It’s Always Spring In This Bright and Fresh Kitchen
HGTV Magazine features a kitchen filled with vivid colors actually found in nature—a breath of fresh air all year.
The first thing Bri and Charlie Kellogg did when they moved into their 1926 Oak Park, IL, house? Paint the kitchen’s cabinets white and the walls dark brown. “It was a bad call,” says Bri. “I wanted something that hid the kids’ fingerprints, but it always looked sad!”
It didn’t help that the space was tiny—not great for Bri, a dietitian and an avid cook. After saving up, the couple built a new 290-square-foot kitchen on the back of the house last year. For the decor, Bri wanted to start with floral wallpaper, though she worried about making the space look fussy or old-fashioned. Enter designers Natalie Papier and Kim Daunis, who helped Bri find a style with big yellow roses that felt part vintage, part modern.
The Eden-like escape evolved with new daisy white cabinets, a grassy green island and walnut and quartz countertops. “Spring is the best season in Chicago, since everything comes to life after a gray winter,” says Bri. “I love that we get that feeling year-round.”
Kevin J. Miyazaki
A trio of 18-inch-diameter glass pendants from Rejuvenation seem to float over the island. “As soon as Charlie saw them, he was like, These are the ones,” says Bri. “They have presence yet still look airy.” The brass parts play off the bronze faucet by Delta.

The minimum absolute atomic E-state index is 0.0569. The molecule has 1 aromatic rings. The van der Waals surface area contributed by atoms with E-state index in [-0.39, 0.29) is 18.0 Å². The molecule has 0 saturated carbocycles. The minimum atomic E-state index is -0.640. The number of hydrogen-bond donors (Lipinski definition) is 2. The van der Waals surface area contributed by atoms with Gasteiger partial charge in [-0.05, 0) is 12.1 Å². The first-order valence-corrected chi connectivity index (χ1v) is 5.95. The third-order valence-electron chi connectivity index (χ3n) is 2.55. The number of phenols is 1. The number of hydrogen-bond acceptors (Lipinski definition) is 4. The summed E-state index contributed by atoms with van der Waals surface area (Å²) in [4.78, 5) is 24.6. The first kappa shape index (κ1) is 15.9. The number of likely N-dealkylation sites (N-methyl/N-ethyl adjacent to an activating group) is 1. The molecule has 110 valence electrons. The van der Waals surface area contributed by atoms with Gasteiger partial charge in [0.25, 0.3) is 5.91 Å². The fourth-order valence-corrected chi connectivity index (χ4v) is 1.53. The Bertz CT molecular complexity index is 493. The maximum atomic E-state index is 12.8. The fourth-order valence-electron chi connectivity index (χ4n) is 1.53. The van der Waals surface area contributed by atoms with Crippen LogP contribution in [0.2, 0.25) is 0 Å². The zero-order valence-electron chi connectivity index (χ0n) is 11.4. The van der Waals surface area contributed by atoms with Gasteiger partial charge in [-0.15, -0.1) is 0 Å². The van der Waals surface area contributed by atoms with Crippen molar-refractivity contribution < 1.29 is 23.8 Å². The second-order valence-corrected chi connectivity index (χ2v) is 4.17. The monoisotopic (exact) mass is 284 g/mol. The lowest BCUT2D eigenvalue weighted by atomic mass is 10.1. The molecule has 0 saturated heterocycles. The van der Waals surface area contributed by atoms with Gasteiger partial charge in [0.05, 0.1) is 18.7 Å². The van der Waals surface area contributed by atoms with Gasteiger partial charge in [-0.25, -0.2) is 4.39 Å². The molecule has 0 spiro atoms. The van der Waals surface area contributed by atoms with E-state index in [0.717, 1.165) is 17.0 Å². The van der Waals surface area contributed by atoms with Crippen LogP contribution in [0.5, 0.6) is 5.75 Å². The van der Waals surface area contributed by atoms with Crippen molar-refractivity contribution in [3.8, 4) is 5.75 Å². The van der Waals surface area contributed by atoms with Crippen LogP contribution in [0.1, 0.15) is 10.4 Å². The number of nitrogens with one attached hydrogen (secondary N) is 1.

To find a floral that was not the least bit garden-variety, Bri waded through three dozen styles before choosing this beauty by Milexa: “The colors make the whole space inspiring.”
The kicky shade of green (try Lime Zest by Clark + Kensington) on the 10-foot island was plucked straight from the wallpaper. “It’s bold, but paired with the walnut countertop, it looks natural,” Bri says. Ash counter stools from Rove Concepts are the kids’ go-to spots for breakfast and lunch.
White cabinets look more lively with a mix of Shaker-style and flat-front doors and drawers. Bri keeps her collection of vintage Pyrex dishware in the tall uppers. “We use those dishes all the time,” she says, “so I wanted to have them organized and easy to reach.”
Designer Natalie suggested white appliances for the brightness they bring, but Bri wasn’t sold: “I thought it might look like a rental apartment in here,” she says. The sharp lines and the stainless steel cooktop on this Verona five-burner won her over.
To keep the nature vibes going strong, Bri chose white quartz with dashes of gray and brown for the perimeter countertops and the backsplash. “It feels warm, with a hint of the outdoors,” she says. The color in them complements the oak floor, too.